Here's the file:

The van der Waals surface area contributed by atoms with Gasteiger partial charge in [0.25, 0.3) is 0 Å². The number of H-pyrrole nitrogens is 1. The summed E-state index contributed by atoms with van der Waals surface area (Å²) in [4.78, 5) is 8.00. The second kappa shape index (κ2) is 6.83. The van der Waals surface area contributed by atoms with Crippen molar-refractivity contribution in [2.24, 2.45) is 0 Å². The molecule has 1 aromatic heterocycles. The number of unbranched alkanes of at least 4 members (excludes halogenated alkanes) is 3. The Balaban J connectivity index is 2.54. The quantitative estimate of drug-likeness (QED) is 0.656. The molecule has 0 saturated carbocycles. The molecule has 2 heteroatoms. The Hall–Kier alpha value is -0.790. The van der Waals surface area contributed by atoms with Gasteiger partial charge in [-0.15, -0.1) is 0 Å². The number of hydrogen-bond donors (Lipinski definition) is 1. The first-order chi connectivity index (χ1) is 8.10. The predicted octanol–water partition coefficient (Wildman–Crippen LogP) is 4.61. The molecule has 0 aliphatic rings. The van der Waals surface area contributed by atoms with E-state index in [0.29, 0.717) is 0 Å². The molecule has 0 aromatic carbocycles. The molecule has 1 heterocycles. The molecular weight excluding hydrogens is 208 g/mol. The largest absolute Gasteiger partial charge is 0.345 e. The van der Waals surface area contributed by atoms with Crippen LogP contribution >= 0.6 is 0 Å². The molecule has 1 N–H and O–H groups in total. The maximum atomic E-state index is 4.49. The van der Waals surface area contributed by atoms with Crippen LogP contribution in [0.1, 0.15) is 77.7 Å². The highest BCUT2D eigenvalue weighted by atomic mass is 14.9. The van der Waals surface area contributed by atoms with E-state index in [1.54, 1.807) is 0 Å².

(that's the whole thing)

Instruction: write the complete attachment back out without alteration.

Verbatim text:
The van der Waals surface area contributed by atoms with Gasteiger partial charge in [0.25, 0.3) is 0 Å². The number of H-pyrrole nitrogens is 1. The summed E-state index contributed by atoms with van der Waals surface area (Å²) in [4.78, 5) is 8.00. The second kappa shape index (κ2) is 6.83. The van der Waals surface area contributed by atoms with Crippen molar-refractivity contribution in [2.24, 2.45) is 0 Å². The molecule has 1 aromatic heterocycles. The number of unbranched alkanes of at least 4 members (excludes halogenated alkanes) is 3. The Balaban J connectivity index is 2.54. The quantitative estimate of drug-likeness (QED) is 0.656. The molecule has 0 saturated carbocycles. The molecule has 2 heteroatoms. The Hall–Kier alpha value is -0.790. The van der Waals surface area contributed by atoms with Gasteiger partial charge in [-0.15, -0.1) is 0 Å². The number of hydrogen-bond donors (Lipinski definition) is 1. The first-order chi connectivity index (χ1) is 8.10. The predicted octanol–water partition coefficient (Wildman–Crippen LogP) is 4.61. The molecule has 0 aliphatic rings. The van der Waals surface area contributed by atoms with E-state index in [0.29, 0.717) is 0 Å². The molecule has 0 aromatic carbocycles. The molecule has 1 heterocycles. The molecular weight excluding hydrogens is 208 g/mol. The largest absolute Gasteiger partial charge is 0.345 e. The van der Waals surface area contributed by atoms with Crippen LogP contribution >= 0.6 is 0 Å². The molecule has 1 N–H and O–H groups in total. The maximum atomic E-state index is 4.49. The van der Waals surface area contributed by atoms with Crippen LogP contribution in [0.1, 0.15) is 77.7 Å². The highest BCUT2D eigenvalue weighted by atomic mass is 14.9. The van der Waals surface area contributed by atoms with E-state index in [1.54, 1.807) is 0 Å².